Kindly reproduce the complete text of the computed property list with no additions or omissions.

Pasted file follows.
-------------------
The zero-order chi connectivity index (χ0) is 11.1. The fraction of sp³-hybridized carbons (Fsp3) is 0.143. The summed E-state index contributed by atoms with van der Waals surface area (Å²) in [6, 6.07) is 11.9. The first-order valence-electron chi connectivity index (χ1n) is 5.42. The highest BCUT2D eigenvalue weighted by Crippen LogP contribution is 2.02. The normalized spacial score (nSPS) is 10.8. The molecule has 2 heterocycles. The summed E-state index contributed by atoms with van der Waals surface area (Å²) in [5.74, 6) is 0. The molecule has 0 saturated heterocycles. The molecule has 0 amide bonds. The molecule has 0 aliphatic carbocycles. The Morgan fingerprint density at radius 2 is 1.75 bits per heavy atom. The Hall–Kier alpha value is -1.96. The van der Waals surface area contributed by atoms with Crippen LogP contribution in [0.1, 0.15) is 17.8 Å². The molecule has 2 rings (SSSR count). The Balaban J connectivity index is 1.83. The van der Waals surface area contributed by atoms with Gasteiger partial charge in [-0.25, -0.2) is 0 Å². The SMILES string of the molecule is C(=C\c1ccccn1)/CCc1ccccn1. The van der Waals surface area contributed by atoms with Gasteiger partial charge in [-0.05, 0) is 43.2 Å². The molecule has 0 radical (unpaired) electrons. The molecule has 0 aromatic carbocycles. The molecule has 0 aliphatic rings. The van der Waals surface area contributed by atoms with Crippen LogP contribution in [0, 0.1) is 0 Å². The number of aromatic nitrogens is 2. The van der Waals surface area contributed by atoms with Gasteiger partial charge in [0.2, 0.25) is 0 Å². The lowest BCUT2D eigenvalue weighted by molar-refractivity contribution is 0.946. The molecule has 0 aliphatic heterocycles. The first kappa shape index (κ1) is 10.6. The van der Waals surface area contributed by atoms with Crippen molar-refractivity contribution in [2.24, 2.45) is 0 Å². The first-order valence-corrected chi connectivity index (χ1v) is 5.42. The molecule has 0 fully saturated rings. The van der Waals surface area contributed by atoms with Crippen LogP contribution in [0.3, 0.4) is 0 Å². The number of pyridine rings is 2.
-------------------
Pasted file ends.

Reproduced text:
The zero-order chi connectivity index (χ0) is 11.1. The fraction of sp³-hybridized carbons (Fsp3) is 0.143. The summed E-state index contributed by atoms with van der Waals surface area (Å²) in [6, 6.07) is 11.9. The first-order valence-electron chi connectivity index (χ1n) is 5.42. The highest BCUT2D eigenvalue weighted by Crippen LogP contribution is 2.02. The normalized spacial score (nSPS) is 10.8. The molecule has 2 heterocycles. The summed E-state index contributed by atoms with van der Waals surface area (Å²) in [5.74, 6) is 0. The molecule has 0 saturated heterocycles. The molecule has 0 amide bonds. The molecule has 0 aliphatic carbocycles. The Morgan fingerprint density at radius 2 is 1.75 bits per heavy atom. The Hall–Kier alpha value is -1.96. The van der Waals surface area contributed by atoms with Crippen LogP contribution in [0.1, 0.15) is 17.8 Å². The molecule has 2 rings (SSSR count). The Balaban J connectivity index is 1.83. The van der Waals surface area contributed by atoms with Gasteiger partial charge in [-0.25, -0.2) is 0 Å². The SMILES string of the molecule is C(=C\c1ccccn1)/CCc1ccccn1. The van der Waals surface area contributed by atoms with Gasteiger partial charge in [-0.05, 0) is 43.2 Å². The molecule has 0 radical (unpaired) electrons. The molecule has 0 aromatic carbocycles. The molecule has 0 aliphatic rings. The van der Waals surface area contributed by atoms with Crippen LogP contribution in [0, 0.1) is 0 Å². The number of aromatic nitrogens is 2. The van der Waals surface area contributed by atoms with Gasteiger partial charge in [0.2, 0.25) is 0 Å². The lowest BCUT2D eigenvalue weighted by molar-refractivity contribution is 0.946. The molecule has 0 aliphatic heterocycles. The first kappa shape index (κ1) is 10.6. The van der Waals surface area contributed by atoms with Crippen molar-refractivity contribution in [2.24, 2.45) is 0 Å². The first-order valence-corrected chi connectivity index (χ1v) is 5.42. The molecule has 0 fully saturated rings. The van der Waals surface area contributed by atoms with Crippen LogP contribution in [0.3, 0.4) is 0 Å². The number of pyridine rings is 2.